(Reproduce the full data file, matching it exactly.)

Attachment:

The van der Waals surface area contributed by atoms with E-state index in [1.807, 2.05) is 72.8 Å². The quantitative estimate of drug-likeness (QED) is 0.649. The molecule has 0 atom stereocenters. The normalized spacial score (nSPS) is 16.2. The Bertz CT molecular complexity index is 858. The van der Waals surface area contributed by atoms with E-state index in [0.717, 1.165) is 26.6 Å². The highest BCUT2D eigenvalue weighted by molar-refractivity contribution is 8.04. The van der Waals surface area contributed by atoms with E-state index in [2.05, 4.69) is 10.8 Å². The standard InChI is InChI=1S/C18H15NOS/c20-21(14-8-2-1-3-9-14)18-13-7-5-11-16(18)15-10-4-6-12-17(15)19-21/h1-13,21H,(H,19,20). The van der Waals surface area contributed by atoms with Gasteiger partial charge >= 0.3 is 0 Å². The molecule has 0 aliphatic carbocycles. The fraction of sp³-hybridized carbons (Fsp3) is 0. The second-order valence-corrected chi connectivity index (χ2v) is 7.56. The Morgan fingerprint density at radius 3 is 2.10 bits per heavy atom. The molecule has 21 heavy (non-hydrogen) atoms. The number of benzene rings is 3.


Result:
The van der Waals surface area contributed by atoms with E-state index in [1.807, 2.05) is 72.8 Å². The quantitative estimate of drug-likeness (QED) is 0.649. The molecule has 0 atom stereocenters. The normalized spacial score (nSPS) is 16.2. The Bertz CT molecular complexity index is 858. The van der Waals surface area contributed by atoms with E-state index in [0.717, 1.165) is 26.6 Å². The highest BCUT2D eigenvalue weighted by molar-refractivity contribution is 8.04. The van der Waals surface area contributed by atoms with E-state index in [2.05, 4.69) is 10.8 Å². The standard InChI is InChI=1S/C18H15NOS/c20-21(14-8-2-1-3-9-14)18-13-7-5-11-16(18)15-10-4-6-12-17(15)19-21/h1-13,21H,(H,19,20). The van der Waals surface area contributed by atoms with Gasteiger partial charge >= 0.3 is 0 Å². The molecule has 0 aliphatic carbocycles. The fraction of sp³-hybridized carbons (Fsp3) is 0. The second-order valence-corrected chi connectivity index (χ2v) is 7.56. The Morgan fingerprint density at radius 3 is 2.10 bits per heavy atom. The molecule has 21 heavy (non-hydrogen) atoms. The number of benzene rings is 3.